Ronald Reagan picture

Remarks on Greeting the Philadelphia 76'ers, the National Basketball Association World Champions

June 08, 1983

The President. Well, thank you very much, and welcome to the White House. It's a real pleasure to play host to a team and a basketball family that have come to symbolize America at its best. With your dogged determination, your high style, your fierce competitiveness, and your great talent, you've given new meaning to the "Spirit of '76."

You came so close to winning the championship so many times before, others might have become frustrated, but none of you gave up. Your owner, Harold Katz, was determined to do whatever it took to gather the best players into the club. Your coach, Billy Cunningham, played on the last Philadelphia championship team, so he had the vision. But you, the players, are the ones who put it all together with your individual effort and team spirit.

I know that Dr. J [Julius Erving] and Moses Malone—"Mr. Four, Four, Four"— are two of your brightest stars, but it took every one of you pulling together to make this dream come true. Your regular season was nothing but awesome—65 wins with only 17 losses—and your performance in the playoffs set a new NBA record. I think Coach Riley of the Lakers put it best when he likened your playoff style to "controlled fury." And he should know, since he was on the receiving end.

But whenever people excel the way you have, it's usually because they burn for excellence somewhere down deep inside. I remember once reading that Dr. J said he put the most pressure on himself because of his ambitions to be the best basketball player ever. "What happens around me," he said, "can't put any more pressure on me than that." Well, your team history of come-from-behind striving tells me that you felt that internal pressure as a team. You were determined to be the best, and because of that, today you are. I can't think of a better example of the American dream come true.

On behalf of your admirers—which by now include all Americans—thank you for a thrilling season, those spectacular playoff games, and the inspiration that you provided all of us to find the best within ourselves.

Before I close, let me wish the youngest rookie on your team, Mark McNamara, happy birthday, and tell all of you how sorry I was that I wasn't able to phone you the night you won the championship. But there's always next year, and I won't forget. I owe you one. [Laughter]

Thank you very much.

Mr. O'Brien. 1 Mr. President, on behalf of the NBA, I want to express our deep appreciation for your invitation to the World Champions and the NBA here today. It's wonderful of you to do it, and I'm sure fans throughout the country and the world are equally appreciative. Thank you.

And I've been told that there are occasions when you do a little refereeing here, and I want to present to you, therefore, an official referee's jacket which you can wear on those occasions when Tip and the rest come down to visit you. [Laughter] And it is the official referee's jacket. So, now you are an honorary referee in the NBA, Mr. President.

The President. Well, I thank you very much. You mean—you wouldn't mean there aren't enough people mad at me already? [Laughter]

Mr. O'Brien. I want to present to you, Mr. President, the owner of this great team, the World Champion 76'ers, Harold Katz.

The President. Yes.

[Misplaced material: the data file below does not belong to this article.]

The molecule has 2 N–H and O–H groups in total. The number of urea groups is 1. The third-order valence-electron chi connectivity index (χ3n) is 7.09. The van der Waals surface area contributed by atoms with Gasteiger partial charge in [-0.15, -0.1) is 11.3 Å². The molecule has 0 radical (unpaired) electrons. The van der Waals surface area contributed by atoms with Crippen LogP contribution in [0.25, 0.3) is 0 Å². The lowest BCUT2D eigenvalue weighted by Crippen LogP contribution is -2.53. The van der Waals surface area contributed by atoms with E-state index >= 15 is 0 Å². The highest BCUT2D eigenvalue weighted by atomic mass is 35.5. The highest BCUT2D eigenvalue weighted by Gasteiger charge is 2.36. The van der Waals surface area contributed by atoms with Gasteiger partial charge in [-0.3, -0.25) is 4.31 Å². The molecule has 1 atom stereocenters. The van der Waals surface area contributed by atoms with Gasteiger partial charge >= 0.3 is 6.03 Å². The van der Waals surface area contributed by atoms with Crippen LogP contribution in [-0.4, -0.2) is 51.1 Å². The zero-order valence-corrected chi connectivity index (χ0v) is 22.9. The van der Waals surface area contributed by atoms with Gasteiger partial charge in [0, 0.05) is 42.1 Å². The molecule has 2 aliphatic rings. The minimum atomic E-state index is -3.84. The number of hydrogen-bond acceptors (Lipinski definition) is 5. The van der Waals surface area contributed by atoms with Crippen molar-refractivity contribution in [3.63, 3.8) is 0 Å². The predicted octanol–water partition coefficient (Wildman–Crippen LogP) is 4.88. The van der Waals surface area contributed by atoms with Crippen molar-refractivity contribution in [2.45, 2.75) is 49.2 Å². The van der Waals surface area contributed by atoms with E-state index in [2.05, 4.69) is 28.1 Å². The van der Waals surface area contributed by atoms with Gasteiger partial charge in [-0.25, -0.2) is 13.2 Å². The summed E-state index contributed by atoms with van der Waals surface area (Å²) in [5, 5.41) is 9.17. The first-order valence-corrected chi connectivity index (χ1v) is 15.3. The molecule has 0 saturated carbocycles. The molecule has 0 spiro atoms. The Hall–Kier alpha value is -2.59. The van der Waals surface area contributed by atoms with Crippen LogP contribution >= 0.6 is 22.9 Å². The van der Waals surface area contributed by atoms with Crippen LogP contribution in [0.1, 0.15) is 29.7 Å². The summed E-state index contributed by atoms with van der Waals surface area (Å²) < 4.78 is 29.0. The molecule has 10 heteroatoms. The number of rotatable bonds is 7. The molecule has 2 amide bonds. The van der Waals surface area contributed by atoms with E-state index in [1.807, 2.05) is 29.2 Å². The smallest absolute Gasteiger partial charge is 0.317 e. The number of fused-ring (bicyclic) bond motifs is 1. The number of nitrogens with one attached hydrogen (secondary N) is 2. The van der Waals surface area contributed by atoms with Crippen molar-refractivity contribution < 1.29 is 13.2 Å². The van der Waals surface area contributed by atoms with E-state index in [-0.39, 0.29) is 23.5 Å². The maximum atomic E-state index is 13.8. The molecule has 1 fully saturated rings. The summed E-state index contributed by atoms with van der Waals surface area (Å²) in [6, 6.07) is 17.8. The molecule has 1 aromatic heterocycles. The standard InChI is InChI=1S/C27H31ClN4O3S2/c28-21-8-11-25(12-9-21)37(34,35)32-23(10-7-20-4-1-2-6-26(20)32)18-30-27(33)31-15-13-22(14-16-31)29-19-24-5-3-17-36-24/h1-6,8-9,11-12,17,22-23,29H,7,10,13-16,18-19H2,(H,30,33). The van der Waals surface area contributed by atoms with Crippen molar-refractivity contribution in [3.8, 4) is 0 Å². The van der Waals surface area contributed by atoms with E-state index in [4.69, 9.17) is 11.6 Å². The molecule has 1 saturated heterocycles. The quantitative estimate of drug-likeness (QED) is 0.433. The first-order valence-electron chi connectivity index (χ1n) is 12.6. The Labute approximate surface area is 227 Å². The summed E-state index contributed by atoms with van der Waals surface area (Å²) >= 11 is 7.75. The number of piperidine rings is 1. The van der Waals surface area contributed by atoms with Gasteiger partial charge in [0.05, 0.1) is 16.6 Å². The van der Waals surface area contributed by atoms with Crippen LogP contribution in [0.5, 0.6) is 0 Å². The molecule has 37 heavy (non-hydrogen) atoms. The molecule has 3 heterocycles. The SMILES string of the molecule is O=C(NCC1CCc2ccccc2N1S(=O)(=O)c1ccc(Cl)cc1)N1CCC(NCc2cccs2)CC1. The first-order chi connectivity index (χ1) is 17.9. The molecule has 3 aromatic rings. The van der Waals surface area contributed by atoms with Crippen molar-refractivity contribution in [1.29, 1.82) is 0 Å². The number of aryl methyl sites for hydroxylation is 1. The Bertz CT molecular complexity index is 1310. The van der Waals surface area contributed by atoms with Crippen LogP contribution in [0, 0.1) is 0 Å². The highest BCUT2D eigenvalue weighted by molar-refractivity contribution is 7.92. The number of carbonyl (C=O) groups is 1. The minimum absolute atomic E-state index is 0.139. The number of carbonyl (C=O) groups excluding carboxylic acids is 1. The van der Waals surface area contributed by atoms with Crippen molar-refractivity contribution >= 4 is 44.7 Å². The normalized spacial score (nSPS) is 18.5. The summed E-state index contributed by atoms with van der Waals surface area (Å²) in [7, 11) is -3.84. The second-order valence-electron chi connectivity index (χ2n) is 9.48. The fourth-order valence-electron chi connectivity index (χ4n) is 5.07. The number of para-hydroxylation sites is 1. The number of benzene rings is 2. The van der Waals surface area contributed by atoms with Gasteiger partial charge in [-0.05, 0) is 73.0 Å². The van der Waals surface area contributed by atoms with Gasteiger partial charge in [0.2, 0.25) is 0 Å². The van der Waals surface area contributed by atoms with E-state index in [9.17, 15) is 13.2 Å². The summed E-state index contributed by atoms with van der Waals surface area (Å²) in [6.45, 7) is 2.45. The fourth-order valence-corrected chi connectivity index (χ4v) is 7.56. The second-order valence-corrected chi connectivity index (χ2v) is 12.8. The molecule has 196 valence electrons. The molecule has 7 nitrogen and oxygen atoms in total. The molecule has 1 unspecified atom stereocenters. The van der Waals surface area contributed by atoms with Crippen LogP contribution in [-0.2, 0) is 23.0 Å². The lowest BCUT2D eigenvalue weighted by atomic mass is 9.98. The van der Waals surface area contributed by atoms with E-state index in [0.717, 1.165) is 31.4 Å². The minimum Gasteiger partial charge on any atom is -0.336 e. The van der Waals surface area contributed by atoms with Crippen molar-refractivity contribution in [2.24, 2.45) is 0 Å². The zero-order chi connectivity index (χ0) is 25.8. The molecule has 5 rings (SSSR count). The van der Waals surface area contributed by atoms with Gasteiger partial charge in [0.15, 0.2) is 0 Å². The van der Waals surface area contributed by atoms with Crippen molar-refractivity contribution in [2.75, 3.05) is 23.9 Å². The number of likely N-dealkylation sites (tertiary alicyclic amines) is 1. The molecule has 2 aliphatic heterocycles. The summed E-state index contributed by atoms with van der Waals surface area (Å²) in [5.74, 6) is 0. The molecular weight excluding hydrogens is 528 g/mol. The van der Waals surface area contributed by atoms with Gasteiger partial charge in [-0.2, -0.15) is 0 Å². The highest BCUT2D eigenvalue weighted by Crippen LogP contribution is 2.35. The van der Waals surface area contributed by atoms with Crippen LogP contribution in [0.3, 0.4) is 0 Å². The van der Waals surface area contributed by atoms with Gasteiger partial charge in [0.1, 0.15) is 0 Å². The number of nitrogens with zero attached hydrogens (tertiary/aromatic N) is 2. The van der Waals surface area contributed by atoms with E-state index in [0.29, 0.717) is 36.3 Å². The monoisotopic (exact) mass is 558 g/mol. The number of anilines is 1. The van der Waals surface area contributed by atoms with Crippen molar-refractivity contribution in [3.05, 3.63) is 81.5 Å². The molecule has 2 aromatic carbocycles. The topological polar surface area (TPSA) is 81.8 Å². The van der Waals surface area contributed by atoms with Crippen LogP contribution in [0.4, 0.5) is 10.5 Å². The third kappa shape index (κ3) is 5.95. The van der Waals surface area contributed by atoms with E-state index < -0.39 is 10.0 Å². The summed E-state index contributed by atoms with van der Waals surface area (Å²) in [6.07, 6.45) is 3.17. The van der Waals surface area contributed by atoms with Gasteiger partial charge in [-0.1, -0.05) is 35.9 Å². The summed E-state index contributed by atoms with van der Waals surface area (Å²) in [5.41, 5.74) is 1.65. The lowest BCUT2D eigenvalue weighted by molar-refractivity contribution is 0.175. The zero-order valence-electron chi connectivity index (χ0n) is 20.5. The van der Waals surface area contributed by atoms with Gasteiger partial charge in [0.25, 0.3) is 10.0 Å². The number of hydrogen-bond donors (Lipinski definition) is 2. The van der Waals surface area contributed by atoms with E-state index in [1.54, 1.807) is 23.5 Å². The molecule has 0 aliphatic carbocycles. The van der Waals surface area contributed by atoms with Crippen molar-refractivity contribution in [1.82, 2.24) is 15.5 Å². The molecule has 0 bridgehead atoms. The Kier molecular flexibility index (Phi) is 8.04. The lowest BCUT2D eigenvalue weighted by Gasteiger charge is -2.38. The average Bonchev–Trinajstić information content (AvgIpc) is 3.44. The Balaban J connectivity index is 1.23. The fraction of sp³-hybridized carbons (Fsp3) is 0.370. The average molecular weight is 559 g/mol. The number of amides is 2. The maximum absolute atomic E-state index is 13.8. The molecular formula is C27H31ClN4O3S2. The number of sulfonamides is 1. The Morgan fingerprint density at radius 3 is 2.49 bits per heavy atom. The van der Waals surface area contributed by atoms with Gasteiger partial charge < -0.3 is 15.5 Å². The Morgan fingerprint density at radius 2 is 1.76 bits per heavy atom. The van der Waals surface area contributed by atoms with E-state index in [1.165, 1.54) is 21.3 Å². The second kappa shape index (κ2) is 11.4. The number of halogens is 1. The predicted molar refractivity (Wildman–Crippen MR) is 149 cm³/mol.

Mr. Katz. Mr. President—

Mr. O'Brien. Go ahead, Hal.

Mr. Katz. Mr. President, on behalf of the whole team, we thank you for bringing us here today. And we're deeply honored by it. And Moses Malone has a ball for you. The President. Hey—and all autographed.

Mr. Katz. And Julius Erving has your number—number one.

The President. Thank you very much.

Mr. Katz. And this is for you, President Reagan.

The President. Hey.

Mr. Katz. Now, they told me that you're very strong on defense, so you'll fit in on our team. [Laughter] So, maybe you might make the starting lineup next year. [Laughter]

The President. Okay.

Mr. Katz. Thank you very much.

Mr. Erving. Thank you very much, Mr. President.

Mr. Malone. Thank you.

The President. Well, listen, thank all of you. And I'm very proud to have these things.

Mr. Erving. Thank you.

Mr. Malone. Thank you.

The President. You bet. Well, we're all proud of you, and I did—later, and on a replay—get to see some of the last few minutes of that all-important game. And all it did was just make me wish to hell I'd seen the rest of the game. [Laughter] All right.

Well, thank you all very much, and congratulations.

Mr. Katz. Thank you.

Mr. Erving. Thank you very much.

Reporter. Throw the ball! [Laughter]

Mr. O'Brien. Thank you again, Mr. President.

The President. On the lawn?

Q. No, sir. In the air. [Laughter]

The President. If I'd have known that, we could have had baskets put up here—both ends. [Laughter]

Mr. O'Brien. Just about the right size.

The President. Yes.

Mr. O'Brien. This, ladies and gentlemen, is the World Championship Trophy, that now becomes the permanent possession of the 76'ers. It was designed by Tiffany. It is gold. And we protect it at all times. [Laughter]

The President. I'll bet they don't think I could. [Laughter]

1 Lawrence F. O'Brien, commissioner of the National Basketball Association.

Note: The President spoke at 11:54 a.m. to guests and reporters assembled in the Rose Garden at the White House.

Ronald Reagan, Remarks on Greeting the Philadelphia 76'ers, the National Basketball Association World Champions Online by Gerhard Peters and John T. Woolley, The American Presidency Project

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